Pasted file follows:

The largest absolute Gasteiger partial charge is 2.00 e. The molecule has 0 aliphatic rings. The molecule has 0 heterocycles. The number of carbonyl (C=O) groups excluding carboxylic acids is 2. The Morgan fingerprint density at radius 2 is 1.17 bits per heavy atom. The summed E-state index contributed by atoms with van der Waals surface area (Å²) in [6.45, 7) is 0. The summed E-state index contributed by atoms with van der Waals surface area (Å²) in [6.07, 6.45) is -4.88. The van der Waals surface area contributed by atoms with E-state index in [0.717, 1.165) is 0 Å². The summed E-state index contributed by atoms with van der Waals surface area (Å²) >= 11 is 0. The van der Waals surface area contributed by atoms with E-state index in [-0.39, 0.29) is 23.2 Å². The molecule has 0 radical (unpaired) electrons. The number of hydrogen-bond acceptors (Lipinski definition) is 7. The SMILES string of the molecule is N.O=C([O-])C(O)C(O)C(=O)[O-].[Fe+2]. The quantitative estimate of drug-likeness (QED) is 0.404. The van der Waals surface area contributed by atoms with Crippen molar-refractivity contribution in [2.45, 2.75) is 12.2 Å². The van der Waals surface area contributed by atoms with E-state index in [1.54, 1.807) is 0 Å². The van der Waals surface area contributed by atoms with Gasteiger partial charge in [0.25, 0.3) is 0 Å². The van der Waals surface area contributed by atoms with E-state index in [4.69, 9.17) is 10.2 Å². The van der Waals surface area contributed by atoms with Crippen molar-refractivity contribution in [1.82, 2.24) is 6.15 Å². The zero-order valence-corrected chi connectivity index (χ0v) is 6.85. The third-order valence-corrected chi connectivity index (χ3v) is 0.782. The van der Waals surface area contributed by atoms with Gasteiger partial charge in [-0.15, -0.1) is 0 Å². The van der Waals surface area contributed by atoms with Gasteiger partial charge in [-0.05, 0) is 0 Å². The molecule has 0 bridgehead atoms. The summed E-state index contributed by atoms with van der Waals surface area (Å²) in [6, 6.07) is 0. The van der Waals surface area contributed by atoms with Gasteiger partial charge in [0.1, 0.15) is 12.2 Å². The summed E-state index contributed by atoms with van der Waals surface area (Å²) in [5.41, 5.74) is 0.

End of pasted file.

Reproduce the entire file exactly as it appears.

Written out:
The largest absolute Gasteiger partial charge is 2.00 e. The molecule has 0 aliphatic rings. The molecule has 0 heterocycles. The number of carbonyl (C=O) groups excluding carboxylic acids is 2. The Morgan fingerprint density at radius 2 is 1.17 bits per heavy atom. The summed E-state index contributed by atoms with van der Waals surface area (Å²) in [6.45, 7) is 0. The summed E-state index contributed by atoms with van der Waals surface area (Å²) in [6.07, 6.45) is -4.88. The van der Waals surface area contributed by atoms with E-state index in [0.717, 1.165) is 0 Å². The summed E-state index contributed by atoms with van der Waals surface area (Å²) >= 11 is 0. The van der Waals surface area contributed by atoms with E-state index in [-0.39, 0.29) is 23.2 Å². The molecule has 0 radical (unpaired) electrons. The number of hydrogen-bond acceptors (Lipinski definition) is 7. The SMILES string of the molecule is N.O=C([O-])C(O)C(O)C(=O)[O-].[Fe+2]. The quantitative estimate of drug-likeness (QED) is 0.404. The van der Waals surface area contributed by atoms with Crippen molar-refractivity contribution in [2.45, 2.75) is 12.2 Å². The van der Waals surface area contributed by atoms with E-state index in [1.54, 1.807) is 0 Å². The van der Waals surface area contributed by atoms with Gasteiger partial charge in [0.25, 0.3) is 0 Å². The van der Waals surface area contributed by atoms with E-state index in [4.69, 9.17) is 10.2 Å². The van der Waals surface area contributed by atoms with Crippen molar-refractivity contribution in [1.82, 2.24) is 6.15 Å². The zero-order valence-corrected chi connectivity index (χ0v) is 6.85. The third-order valence-corrected chi connectivity index (χ3v) is 0.782. The van der Waals surface area contributed by atoms with Gasteiger partial charge in [-0.15, -0.1) is 0 Å². The van der Waals surface area contributed by atoms with Gasteiger partial charge in [-0.05, 0) is 0 Å². The molecule has 0 bridgehead atoms. The summed E-state index contributed by atoms with van der Waals surface area (Å²) in [6, 6.07) is 0. The van der Waals surface area contributed by atoms with Gasteiger partial charge in [0.1, 0.15) is 12.2 Å². The summed E-state index contributed by atoms with van der Waals surface area (Å²) in [5.41, 5.74) is 0.